Dana, airlines

The Airline Operators of Nigeria (AON) has lamented the harsh business environment threatening their operations.

The airline operators, who are groaning over harsh operating conditions, have written the Nigeria Civil Aviation Authority (NCAA) requesting approval to remove 5% fuel surcharge.

The AON also wrote another letter signed by its President, Alhaji Abdulmunaf Yunusa, directed to the Federal Airports Authority of Nigeria (FAAN), seeking an urgent review of the 90-day closure of Runway 18L of MMA, Lagos.

The group stated that the removal of the 5% fuel surcharge will help them to cushion the effect of the continuous increase in the price of Jet-A1 on airline operations in the country.

The airlines stressed that due to the ever-rising cost of Jet A1 the closure of the main domestic runway of MMA automatically adds an additional 10-15% more fuel costs per sector into and out of MMA.

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This, it said, is based on the additional flight and taxi time incurred.

The airlines in a letter dated July 18, directed to NCAA Director-General, Capt. Musa Nuhu, said: “In addition to the crippling effect of intermittent shortages of Jet A-1, the price has risen from N420 per litre in February 2022 to over N780 today.

“This has greatly increased the operational cost of airlines by well over 130%, yet airlines are unable to increase fares and as well suffer from unavailability of foreign exchange to conduct their operations.

“In order to forestall a backlash and total shutdown of the system, airlines are hoping to resort to an introduction of a Fuel Surcharge of between 25% and 40% of NUC as a way of offsetting the additional burden brought about by increased fuel cost bearing in mind that jet fuel accounts for about 40% of total operational expenses.”

The AON called for immediate review of the decision that airlines are required to obtain approval for an initial three months before implementation of a fuel surcharge.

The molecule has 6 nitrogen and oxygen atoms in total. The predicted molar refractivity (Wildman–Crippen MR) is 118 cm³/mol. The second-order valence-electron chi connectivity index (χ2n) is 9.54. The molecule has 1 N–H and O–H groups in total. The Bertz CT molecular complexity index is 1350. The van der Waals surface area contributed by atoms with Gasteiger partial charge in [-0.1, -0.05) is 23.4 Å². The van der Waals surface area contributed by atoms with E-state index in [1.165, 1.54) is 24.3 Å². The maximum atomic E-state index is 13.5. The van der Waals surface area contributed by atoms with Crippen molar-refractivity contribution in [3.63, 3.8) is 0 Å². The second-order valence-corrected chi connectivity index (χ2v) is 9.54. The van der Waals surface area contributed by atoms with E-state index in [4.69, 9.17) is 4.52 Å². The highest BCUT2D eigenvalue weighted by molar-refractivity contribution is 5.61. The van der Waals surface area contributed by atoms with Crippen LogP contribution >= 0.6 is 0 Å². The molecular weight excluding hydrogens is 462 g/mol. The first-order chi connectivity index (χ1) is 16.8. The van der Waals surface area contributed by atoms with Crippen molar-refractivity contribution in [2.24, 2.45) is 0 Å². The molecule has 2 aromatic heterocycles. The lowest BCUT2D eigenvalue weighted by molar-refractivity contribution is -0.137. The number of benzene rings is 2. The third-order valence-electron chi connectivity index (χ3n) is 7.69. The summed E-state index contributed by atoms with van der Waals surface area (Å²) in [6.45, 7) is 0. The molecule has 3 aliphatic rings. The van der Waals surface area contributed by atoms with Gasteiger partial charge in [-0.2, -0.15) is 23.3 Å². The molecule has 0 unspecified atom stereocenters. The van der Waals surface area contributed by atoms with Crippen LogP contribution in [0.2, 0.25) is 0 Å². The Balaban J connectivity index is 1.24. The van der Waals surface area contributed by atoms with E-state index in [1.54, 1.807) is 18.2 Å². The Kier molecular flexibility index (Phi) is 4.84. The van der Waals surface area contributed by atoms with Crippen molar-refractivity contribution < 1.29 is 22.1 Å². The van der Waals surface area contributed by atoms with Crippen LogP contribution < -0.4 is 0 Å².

It sought a waiver of the demand that airlines pay an additional 5% on the Fuel Surcharge entirely separate from the 5% Ticket Sales Charge (TSC).

According to them, unless this is done, it will mean in effect that whatever is collected by the airlines as fuel surcharge to cushion the effect of the high fuel price will be taken away once again by NCAA.

“This in effect will amount to double jeopardy as airlines will be unable to offset the additional cost which the fuel surcharge is meant to address in the first place.

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In another letter to FAAN, the airline operators said that a week after the closure of the runway, work had yet to begin on the runway and the move was causing “unsustainable additional operating costs” to airlines.

FAAN had on July 6 announced plans to complete the installation of CAT III Airfield Ground Lighting system on Runway 18L/36R.

It said that the project would begin on July 8, and was expected to last for 90 days.

Consequently, it said that Runway 18L/36R would be closed to flight operations during the time.

It, however, assured stakeholders that there would be no disruption, as all normal flight operations would be conducted through runway 18R/36L.

FAAN said that a Notice to Airmen (NOTAM) to this effect had already been published and disseminated accordingly.

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It said the work was part of efforts aimed at improving safety and efficiency of flight operations at the Murtala Muhammed Airport, Lagos.

The letter, directed to the Managing Director of FAAN, Capt. Rabiu Yadudu, called on the FAAN boss to convene an urgent stakeholders’ consultation meeting, to review the closure of Runway 18L.

It said there was a need to enter into discussion with the users of the runway on a procedure for the project, that limits both the cost impact on airlines as well as disruption to normal flight operations.

The Star



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